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Buy Or Sell: Lack Of Offseason Leading To Lagging Pass Defense And Big Plays

The offseason is inevitably a period of projection and speculation, which makes it the ideal time to ponder the hypotheticals that the Pittsburgh Steelers will face over the course of the next year, whether it is addressing free agency, the draft, performance on the field, or some more ephemeral topic.

That is what I will look to address in our Buy or Sell series. In each installment, I will introduce a topic statement and weigh some of the arguments for either buying it (meaning that you agree with it or expect it to be true) or selling it (meaning you disagree with it or expect it to be false).

The range of topics will be intentionally wide, from the general to the specific, from the immediate to that in the far future. And as we all tend to have an opinion on just about everything, I invite you to share your own each morning on the topic statement of the day.

Topic Statement: The lack of a proper offseason has disrupted the Steelers’ ability to communicate and has led to a lagging pass defense surrendering big plays.

Explanation: While the Steelers actually rank second in completion percentage allowed, they rank no better than the middle of the pack in most other defensive passing statistics, outside of interceptions. Most troubling is their presence in the top five in explosive plays allowed.

Buy:

A year ago, the Steelers allowed only 42 explosive plays through the air on the season, an average of about 2.6 plays per game, and they had the fewest allowed after the first two weeks. Through three games this year, they have already allowed 13 explosive plays, which is an average of 4.33 per game, and would translate to nearly 70 on the season, which would have tied for the third-most in the NFL a year ago.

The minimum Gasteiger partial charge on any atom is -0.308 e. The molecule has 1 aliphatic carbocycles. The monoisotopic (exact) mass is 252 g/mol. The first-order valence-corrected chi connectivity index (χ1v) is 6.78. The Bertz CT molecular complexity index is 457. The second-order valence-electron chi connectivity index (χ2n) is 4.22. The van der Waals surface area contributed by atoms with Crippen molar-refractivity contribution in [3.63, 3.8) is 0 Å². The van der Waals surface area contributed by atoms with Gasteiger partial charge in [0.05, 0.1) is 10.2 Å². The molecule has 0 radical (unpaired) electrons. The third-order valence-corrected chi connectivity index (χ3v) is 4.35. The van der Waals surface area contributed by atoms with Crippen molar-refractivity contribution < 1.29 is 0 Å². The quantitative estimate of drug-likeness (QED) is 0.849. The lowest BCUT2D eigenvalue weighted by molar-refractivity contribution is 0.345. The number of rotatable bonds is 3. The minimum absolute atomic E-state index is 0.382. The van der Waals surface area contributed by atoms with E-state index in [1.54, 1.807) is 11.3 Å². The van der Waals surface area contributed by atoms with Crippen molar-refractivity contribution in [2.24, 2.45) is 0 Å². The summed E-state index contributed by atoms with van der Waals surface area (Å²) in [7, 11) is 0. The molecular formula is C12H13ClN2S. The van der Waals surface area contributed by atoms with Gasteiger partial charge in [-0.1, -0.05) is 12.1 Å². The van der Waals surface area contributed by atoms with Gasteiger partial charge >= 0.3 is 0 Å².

The coverage hasn’t been as tight this year as it was a year ago, and the way that we best know this is the fact that the pass rush this year has been as good or better than it was even a year ago. No doubt the secondary benefitted from the pass rush last year, but this year is no different. The defense only allowed opposing offenses even 200 yards passing last season three times after the Minkah Fitzpatrick trade.

Sell:

Fitzpatrick or not, however, the passing defense in the first three weeks was worse than the rest of the season. Even Fitzpatrick’s first game last year saw them allow 268 net passing yards. They only allowed more than that afterwards once, in the Los Angeles Chargers game.

Fitzpatrick obviously improved the defense, but the first three weeks of the season were clearly rougher than the rest, and that’s often the case. For example, the Seattle Seahawks just set a record, becoming the first team to ever allow 1200 passing yards in the first three games of a season.

The lack of an offseason didn’t help, but it’s not the reason the pass defense has not been as sharp as it should be. It’s almost always a process that comes together over the course of a season. Aside from that, they have spent most of their time playing with leads, whereas last year they were often playing from behind.

They faced the fourth-fewest number of passing attempts in 2019 and gave up the third-fewest yards. This year, they have seen the 12-most pass attempts through three games and are on pace to face about 10 percent more pass attempts than last season. Their net yards per pass attempt is about the same. 5.5 last year, and currently 5.8 this year, tied for fifth-best.

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